People in Togo celebrate Christmas

Christmas in Africa ... - Togo

Hello, I am Agnès from Togo. I grew up in the village of Adomi-Abra Uhi on the Togolese high plateau, in the Akposso region. I look back fondly on the Christmas parties of my youth in the 1980s.

The Christmas season always started for us with a big celebration on the first day of Advent. But it really started two or three days before Christmas. The girls in our village, all between 12 and 16 years old, then went to the river together to dig up a special chalk sand on the bank, with which all the houses in the village were whitewashed. The sand was applied by hand by our parents to both the outer and inner walls, so that all houses shone brightly in the sun during the day. The houses were often decorated with a wide variety of very filigree patterns. My mother was a real master of this art. By the way, the boys weren't allowed to be there when they fetched chalk because we girls were barely clad working on the river.

After the chalk hunt, we girls, again dressed more modestly, and the boys fetched wood from the forest with which our mothers would prepare the Christmas meal on Christmas Day.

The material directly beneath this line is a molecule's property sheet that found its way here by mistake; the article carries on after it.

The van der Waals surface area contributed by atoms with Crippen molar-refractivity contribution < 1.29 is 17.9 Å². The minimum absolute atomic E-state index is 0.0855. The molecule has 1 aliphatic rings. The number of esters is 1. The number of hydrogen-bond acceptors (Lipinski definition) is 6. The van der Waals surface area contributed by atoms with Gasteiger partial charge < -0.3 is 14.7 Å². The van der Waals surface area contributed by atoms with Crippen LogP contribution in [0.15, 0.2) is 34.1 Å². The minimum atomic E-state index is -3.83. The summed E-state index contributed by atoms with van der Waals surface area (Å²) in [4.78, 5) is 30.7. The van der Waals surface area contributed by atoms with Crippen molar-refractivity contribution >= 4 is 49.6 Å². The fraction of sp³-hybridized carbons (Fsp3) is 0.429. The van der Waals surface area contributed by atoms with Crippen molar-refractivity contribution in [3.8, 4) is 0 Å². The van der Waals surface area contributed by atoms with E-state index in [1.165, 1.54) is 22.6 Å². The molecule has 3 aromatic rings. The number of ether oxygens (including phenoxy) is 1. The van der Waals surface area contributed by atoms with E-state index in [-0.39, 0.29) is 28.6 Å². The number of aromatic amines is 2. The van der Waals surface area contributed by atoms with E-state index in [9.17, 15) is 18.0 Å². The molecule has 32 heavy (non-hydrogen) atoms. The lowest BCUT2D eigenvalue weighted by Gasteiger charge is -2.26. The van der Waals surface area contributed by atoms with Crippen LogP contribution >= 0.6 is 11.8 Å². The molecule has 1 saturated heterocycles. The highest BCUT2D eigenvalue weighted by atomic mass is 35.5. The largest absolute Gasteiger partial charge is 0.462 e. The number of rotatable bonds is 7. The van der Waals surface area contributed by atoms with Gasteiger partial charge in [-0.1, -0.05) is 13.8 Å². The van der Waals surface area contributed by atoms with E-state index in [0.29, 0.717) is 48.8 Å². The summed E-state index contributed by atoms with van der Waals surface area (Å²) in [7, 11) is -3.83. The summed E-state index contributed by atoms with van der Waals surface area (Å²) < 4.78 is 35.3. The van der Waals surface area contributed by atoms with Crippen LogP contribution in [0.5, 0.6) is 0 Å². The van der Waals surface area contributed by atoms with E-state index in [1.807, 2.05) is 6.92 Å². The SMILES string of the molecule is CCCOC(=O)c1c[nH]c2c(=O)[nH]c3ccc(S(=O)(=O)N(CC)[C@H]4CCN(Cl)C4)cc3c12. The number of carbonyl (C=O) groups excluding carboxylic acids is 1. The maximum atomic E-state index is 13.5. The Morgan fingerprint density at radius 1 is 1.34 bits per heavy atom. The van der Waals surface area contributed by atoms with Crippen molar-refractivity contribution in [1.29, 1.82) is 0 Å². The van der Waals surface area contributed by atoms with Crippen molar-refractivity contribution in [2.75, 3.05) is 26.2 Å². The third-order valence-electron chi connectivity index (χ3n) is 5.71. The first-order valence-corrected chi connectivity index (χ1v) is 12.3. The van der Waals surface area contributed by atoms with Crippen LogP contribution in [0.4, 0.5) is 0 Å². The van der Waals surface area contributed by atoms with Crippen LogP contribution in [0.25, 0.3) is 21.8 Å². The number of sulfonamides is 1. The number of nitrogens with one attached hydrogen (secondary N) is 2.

On December 24th we put on our latest traditional clothes, most of which our parents had bought us for Christmas, and then went to the service at 10 p.m. There was always a very solemn atmosphere there. It was never boring there and after Mass the Christmas Eve really started.

At midnight, all the residents of our village moved to the village square in the moonlight and our parents then went home little by little. The boys from our village now each had to take a little wood from their mother's kitchen and then come back to the village square with it. Those who did not bring wood were condemned to get all the more wood the next day. With the "borrowed" wood a big fire was lit, comparable to the Easter bonfires here, and we sang and danced all night long. We all danced the "Akbé" together in a circle, the "Tumba" girls and boys danced in pairs. The boys grilled cassava and enyam in the embers and shared it with us girls.

Around 5 a.m. on Christmas Day, when the sun was slowly rising again, everyone brought some embers home, where the mothers were already preparing the kitchen. Then we went, this time boys and girls together, down to the river to fetch water to boil for our mothers.
At 8 o'clock they ate, mostly rice, fufu and an akposso specialty called fonyo, along with beef or goat meat. And at 9 o'clock we went back to the service.

After the morning service we girls went singing in groups from house to house through the village. For the singing we were given small gifts and money at each house. Palm wine was always served in one house, which led to an incredible chatter and giggle among us girls. By then at the latest, even the strongest of us will slowly fall asleep.

A week later, on New Year's Eve, we repeated the whole thing again.

Agnes Kabambe